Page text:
Many people welcome long, sunny days and waste no opportunity to cultivate a golden tan. Too much sun exposure is never good, but there are, however, health benefits from well-managed exposure to sunlight. Follow these dos and don’ts of tanning to ensure that you mitigate any risk of damage from the sun.
Do apply the right sunscreen. According to the American Academy of Dermatologists, you should use a sunscreen that has a Sun Protection Factor of at least 30. SPF refers to the multiplier of the time that you can stay in the sun without burning. So, if your skin type would normally take 10 minutes to burn, then with SPF 30, you can stay in the sun for 300 minutes before you will burn. SPF does not offer unlimited protection and does not make sunbathing safe.
Do wear a sun hat and shirt. If you are out and about in the sun, protective clothing offers the best defense against harmful sun rays. A wide-brimmed hat will shade your face and neck from the UV rays. A long-sleeved shirt and pants protect your arms and legs. Sunglasses will protect your eyes.
Do avoid the midday sun. The sun’s rays are strongest between 10 a.m. and 4 p.m. Ideally you should avoid direct exposure to sunlight between these hours. Try sunbathing in the shade. Your skin still tans in the shade, but there is a lower risk of burning.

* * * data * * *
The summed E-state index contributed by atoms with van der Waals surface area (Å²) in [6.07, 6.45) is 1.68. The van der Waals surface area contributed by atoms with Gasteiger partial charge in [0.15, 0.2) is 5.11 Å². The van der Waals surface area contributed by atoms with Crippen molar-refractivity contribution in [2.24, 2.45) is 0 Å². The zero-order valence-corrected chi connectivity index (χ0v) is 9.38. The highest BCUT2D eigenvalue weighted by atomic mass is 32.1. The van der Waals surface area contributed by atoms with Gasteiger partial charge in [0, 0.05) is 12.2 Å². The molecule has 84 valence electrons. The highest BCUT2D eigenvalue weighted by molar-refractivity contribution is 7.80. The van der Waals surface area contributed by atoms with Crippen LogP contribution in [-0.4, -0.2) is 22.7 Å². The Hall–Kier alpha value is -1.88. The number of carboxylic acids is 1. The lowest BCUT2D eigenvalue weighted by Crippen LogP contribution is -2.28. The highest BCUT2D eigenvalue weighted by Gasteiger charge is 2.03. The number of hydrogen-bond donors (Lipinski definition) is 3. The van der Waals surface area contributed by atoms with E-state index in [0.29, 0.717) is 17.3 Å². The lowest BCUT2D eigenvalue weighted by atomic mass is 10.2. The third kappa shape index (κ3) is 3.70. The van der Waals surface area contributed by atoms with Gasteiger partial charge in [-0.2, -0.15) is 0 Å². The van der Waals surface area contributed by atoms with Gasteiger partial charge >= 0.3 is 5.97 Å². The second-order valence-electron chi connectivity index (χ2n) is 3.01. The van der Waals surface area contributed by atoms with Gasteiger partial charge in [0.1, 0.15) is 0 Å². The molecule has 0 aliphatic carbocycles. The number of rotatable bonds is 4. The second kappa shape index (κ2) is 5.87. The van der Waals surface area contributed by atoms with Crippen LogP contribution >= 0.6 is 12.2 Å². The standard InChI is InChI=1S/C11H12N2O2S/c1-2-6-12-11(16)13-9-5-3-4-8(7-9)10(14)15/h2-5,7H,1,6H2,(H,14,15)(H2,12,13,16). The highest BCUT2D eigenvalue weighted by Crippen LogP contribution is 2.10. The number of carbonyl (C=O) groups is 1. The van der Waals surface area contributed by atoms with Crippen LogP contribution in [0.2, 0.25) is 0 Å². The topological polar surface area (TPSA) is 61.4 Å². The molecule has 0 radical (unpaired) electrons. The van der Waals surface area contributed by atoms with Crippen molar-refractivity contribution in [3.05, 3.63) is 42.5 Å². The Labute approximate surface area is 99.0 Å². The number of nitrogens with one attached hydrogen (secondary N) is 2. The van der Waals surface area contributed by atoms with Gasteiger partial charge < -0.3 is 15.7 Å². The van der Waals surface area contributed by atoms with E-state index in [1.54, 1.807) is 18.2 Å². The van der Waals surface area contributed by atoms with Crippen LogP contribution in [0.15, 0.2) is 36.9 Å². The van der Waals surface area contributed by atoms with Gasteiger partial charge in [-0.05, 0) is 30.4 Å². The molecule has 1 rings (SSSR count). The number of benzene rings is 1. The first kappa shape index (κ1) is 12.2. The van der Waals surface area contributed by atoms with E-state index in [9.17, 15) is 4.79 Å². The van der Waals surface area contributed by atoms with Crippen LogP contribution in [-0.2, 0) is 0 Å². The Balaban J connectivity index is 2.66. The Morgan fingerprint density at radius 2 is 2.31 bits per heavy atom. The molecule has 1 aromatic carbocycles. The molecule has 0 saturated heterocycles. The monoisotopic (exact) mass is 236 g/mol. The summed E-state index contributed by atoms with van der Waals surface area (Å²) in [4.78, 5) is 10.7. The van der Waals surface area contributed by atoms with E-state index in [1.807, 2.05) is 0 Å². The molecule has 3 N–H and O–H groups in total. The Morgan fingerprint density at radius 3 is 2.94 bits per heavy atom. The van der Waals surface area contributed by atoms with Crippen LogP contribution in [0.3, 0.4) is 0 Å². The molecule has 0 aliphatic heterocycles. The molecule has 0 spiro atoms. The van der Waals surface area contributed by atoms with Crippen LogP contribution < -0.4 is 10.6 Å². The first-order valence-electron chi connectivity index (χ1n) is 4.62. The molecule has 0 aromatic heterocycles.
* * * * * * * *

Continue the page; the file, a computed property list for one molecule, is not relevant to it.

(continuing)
Don’t rush the sunscreen. Sunscreen needs to be applied thoroughly to certain parts of the body, which are very susceptible to sun damage but are often overlooked. Apply cream to your ears, nose, neck, hands and toes. Your lips are also very sensitive and should be protected with a lip balm that has SPF protection.
Don’t stay out all day. Minimize your exposure to the sun and limit the time you spend sunbathing in direct sunlight. There are a number of ways that you can damage your skin by spending too much time in the sun, so find the right balance between a healthy glow and a charred complexion.
Don’t forget to take extra care at the beach. When at the beach, remember that water can interfere with your sun protection regime. Opt for waterproof sunscreen, which continues to offer protection while you are in the water. If you don’t have a waterproof version, then remember to reapply the sunscreen as soon as you leave the water. Don’t be fooled by the cooling effect of water. According to the Centers for Disease Control and Prevention, reflection from water, sand or snow increases the risk by reflecting the UV rays. While the water may cool you down on the beach, the UV rays are potentially amplified and you can burn more quickly.